The 2010 National Book Awards

4:10 PM: I just got back from interviewing a National Book Awards nominee for a future installment of The Bat Segundo Show. Now I have about an hour to shave the five days of stubble off my face and the top of my skull and find something nice to wear before hitting Wall Street. At least three friends have informed me that adopting a clean-shaven approach is the only way that the National Book Foundation will let me penetrate the inner sanctum, although this esteemed organization has been nice enough to grant me (perhaps unwisely) press credentials. I sat out the National Book Awards last year. Ended up getting sucked in through Twitter. People thought I was there. And I guess it comes down to this. Just when I thought I was out, they pulled me back in. Every November, I’m the Regis Philbin of the literary scene. Or maybe the Fred Willard.

This year, there will be two places to find me: this page and my Twitter account. I have just eaten a very large burrito to ensure that I will have a ridiculous amount of energy for the floor. If someone gives me drinks, I’m sure there will be additional craziness. Charging the batteries for my sound equipment. Charging the netbook. Charging the jet black fire of my soul.

6:29 PM: There was a fashion emergency at Atlantic Mall that required the swift purchase of a shirt after the other one decided to commit a unique self-immolation. But I am now ensconced at the press table. Cal Reid from Publishers Weekly is to my left. There is a thick rope separating the press area from the fancy tables. The rope is not the kind you use for jumping, nor for hanging a man. Although I suspect that if some author gets better tonight, there’s always the prospect for eccentric violence. You don’t see kids playing with this kind of rope. It’s the kind of rope that tells a man that he’s not so good to sip gimlets or snort blow. I don’t anticipate seeing gimlets and blow tonight. But maybe there will be some debauchery in the restrooms or off-premises. Will investigate if there’s time.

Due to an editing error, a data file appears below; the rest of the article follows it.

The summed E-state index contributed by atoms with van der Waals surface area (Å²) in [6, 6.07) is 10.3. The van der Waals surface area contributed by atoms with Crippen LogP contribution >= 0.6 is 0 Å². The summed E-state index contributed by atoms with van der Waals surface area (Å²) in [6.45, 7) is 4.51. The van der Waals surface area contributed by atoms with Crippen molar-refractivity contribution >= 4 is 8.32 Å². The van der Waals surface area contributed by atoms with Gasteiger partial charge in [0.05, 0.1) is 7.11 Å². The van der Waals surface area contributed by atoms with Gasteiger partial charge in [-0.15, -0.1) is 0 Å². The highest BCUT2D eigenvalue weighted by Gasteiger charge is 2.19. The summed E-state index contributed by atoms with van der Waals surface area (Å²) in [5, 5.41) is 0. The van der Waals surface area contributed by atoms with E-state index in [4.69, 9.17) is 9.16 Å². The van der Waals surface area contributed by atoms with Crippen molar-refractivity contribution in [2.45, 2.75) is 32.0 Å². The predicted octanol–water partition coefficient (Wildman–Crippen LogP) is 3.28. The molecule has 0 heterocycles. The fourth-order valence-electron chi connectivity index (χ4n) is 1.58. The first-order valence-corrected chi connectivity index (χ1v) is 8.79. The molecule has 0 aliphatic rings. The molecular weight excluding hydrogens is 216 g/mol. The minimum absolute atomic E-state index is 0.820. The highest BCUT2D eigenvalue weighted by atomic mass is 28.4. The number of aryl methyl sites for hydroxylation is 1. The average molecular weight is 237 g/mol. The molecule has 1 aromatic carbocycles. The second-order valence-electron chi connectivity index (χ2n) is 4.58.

7:06 PM: Fiction judge Samuel R. Delany and nonfiction judge Jennifer Michael Hecht are both staying mum about whether there were any heated deliberations or exclusions. Delany did not venture an opinion to me in relation to Franzen’s Freedom, which, rather notoriously, was kept off the list. Hecht told me that the judges weren’t allowed to attend last night’s readings. And while, like Delany, she stayed mum on the politics, she did tell me that the process was surprisingly civil. The one thing they both agreed upon: lots of reading.

7:22 PM: Audio interview with Samuel R. Delaney.

National Book Awards 2010 — Samuel Delany (Download MP3)

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7:34 PM: Audio interview with Jennifer Michael Hecht (nonfiction judge).

National Book Awards 2010 — Jennifer Michael Hecht (Download MP3)

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7:41 PM: Audio interview with Patti Smith.

National Book Awards 2010 — Patti Smith (Download MP3)

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8:12 PM: Andy Borowitz is a perfectly respectable fifth-rate Vegas entertainer. I keep looking around for relatives in Hawaiian shirts. There was a very lame act about Best Subtitle in a book. The material here is, well, can you trust a guy who can’t tie his bowtie? Elmo has just shown up. That should tell you everything.

8:19 PM: Have just asked two other press people about this, but it is apparently important enough for me to report that Elmo is voiced by a black man.

8:41 PM: Tom Wolfe is presently delivering one of the most rambling speeches I have ever heard. And that includes the crazy shit my great grandmother said after a stroke.

8:52 PM: I’ve timed Tom Wolfe’s long-winded speech at around 25 minutes. People are now relieved to be eating dinner.

9:15 PM: Yes, it’s true. People are still eating dinner. No awards yet. Now I’ve covered a few of these National Book Awards ceremonies and I can tell you this is par for the course. The journalists are now talking with each other. I think that, aside from the award announcements, I will save my energies for the tweets.

9:44 PM: The Young People’s Literature Award goes to Kathryn Erskine’s Mockingbird (Philomel).

9:50 PM: The Poetry Award “by unanimous vote” goes to Terrance Hayes’s Lighthead (Penguin).